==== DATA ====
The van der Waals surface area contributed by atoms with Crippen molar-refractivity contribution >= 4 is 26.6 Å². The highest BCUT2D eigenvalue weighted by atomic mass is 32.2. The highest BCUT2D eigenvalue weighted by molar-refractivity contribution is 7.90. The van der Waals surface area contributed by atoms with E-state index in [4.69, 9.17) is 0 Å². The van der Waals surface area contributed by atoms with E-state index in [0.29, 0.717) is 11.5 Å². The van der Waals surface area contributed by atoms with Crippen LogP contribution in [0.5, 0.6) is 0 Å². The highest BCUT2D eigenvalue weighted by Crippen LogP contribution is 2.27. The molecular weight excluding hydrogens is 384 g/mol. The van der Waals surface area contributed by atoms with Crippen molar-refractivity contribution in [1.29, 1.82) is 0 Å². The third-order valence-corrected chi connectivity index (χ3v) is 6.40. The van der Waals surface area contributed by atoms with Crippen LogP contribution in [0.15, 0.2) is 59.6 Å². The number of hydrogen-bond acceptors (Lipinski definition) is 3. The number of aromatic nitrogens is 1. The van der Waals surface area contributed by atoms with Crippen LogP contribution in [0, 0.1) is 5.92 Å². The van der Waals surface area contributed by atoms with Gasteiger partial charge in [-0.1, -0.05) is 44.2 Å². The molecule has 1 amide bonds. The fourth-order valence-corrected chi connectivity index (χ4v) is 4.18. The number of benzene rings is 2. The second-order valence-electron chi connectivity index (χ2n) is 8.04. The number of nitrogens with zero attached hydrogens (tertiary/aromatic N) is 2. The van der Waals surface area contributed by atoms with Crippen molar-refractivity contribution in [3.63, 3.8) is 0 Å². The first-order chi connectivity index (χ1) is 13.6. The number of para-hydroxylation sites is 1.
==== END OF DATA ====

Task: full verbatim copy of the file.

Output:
The van der Waals surface area contributed by atoms with Crippen molar-refractivity contribution >= 4 is 26.6 Å². The highest BCUT2D eigenvalue weighted by atomic mass is 32.2. The highest BCUT2D eigenvalue weighted by molar-refractivity contribution is 7.90. The van der Waals surface area contributed by atoms with E-state index in [4.69, 9.17) is 0 Å². The van der Waals surface area contributed by atoms with E-state index in [0.29, 0.717) is 11.5 Å². The van der Waals surface area contributed by atoms with Crippen LogP contribution in [0.5, 0.6) is 0 Å². The highest BCUT2D eigenvalue weighted by Crippen LogP contribution is 2.27. The molecular weight excluding hydrogens is 384 g/mol. The van der Waals surface area contributed by atoms with Crippen molar-refractivity contribution in [1.29, 1.82) is 0 Å². The third-order valence-corrected chi connectivity index (χ3v) is 6.40. The van der Waals surface area contributed by atoms with Crippen LogP contribution in [0.15, 0.2) is 59.6 Å². The number of hydrogen-bond acceptors (Lipinski definition) is 3. The number of aromatic nitrogens is 1. The van der Waals surface area contributed by atoms with Crippen LogP contribution in [0, 0.1) is 5.92 Å². The van der Waals surface area contributed by atoms with Gasteiger partial charge in [-0.1, -0.05) is 44.2 Å². The molecule has 1 amide bonds. The fourth-order valence-corrected chi connectivity index (χ4v) is 4.18. The number of benzene rings is 2. The second-order valence-electron chi connectivity index (χ2n) is 8.04. The number of nitrogens with zero attached hydrogens (tertiary/aromatic N) is 2. The van der Waals surface area contributed by atoms with Crippen molar-refractivity contribution in [3.63, 3.8) is 0 Å². The first-order chi connectivity index (χ1) is 13.6. The number of para-hydroxylation sites is 1.